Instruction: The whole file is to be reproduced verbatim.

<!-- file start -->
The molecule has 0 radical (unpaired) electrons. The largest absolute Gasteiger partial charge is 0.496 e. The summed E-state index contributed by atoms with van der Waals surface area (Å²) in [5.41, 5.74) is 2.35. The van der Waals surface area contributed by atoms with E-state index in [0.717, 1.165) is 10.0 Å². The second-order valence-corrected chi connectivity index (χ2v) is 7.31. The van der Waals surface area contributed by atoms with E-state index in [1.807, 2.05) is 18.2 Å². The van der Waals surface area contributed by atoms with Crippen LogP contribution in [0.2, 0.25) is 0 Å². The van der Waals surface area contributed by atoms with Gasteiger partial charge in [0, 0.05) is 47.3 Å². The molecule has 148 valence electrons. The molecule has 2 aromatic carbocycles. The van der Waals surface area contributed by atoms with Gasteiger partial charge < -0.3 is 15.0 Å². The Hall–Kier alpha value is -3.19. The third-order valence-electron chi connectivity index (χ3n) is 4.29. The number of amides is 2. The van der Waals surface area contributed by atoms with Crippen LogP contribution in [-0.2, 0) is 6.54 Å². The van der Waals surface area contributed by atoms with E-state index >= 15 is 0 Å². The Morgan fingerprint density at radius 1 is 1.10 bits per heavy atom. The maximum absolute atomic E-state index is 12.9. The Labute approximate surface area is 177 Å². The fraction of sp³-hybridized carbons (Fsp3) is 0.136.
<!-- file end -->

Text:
The molecule has 0 radical (unpaired) electrons. The largest absolute Gasteiger partial charge is 0.496 e. The summed E-state index contributed by atoms with van der Waals surface area (Å²) in [5.41, 5.74) is 2.35. The van der Waals surface area contributed by atoms with E-state index in [0.717, 1.165) is 10.0 Å². The second-order valence-corrected chi connectivity index (χ2v) is 7.31. The van der Waals surface area contributed by atoms with E-state index in [1.807, 2.05) is 18.2 Å². The van der Waals surface area contributed by atoms with Crippen LogP contribution in [0.2, 0.25) is 0 Å². The van der Waals surface area contributed by atoms with Gasteiger partial charge in [0, 0.05) is 47.3 Å². The molecule has 148 valence electrons. The molecule has 2 aromatic carbocycles. The van der Waals surface area contributed by atoms with Gasteiger partial charge < -0.3 is 15.0 Å². The Hall–Kier alpha value is -3.19. The third-order valence-electron chi connectivity index (χ3n) is 4.29. The number of amides is 2. The van der Waals surface area contributed by atoms with Crippen LogP contribution in [-0.2, 0) is 6.54 Å². The van der Waals surface area contributed by atoms with E-state index >= 15 is 0 Å². The Morgan fingerprint density at radius 1 is 1.10 bits per heavy atom. The maximum absolute atomic E-state index is 12.9. The Labute approximate surface area is 177 Å². The fraction of sp³-hybridized carbons (Fsp3) is 0.136.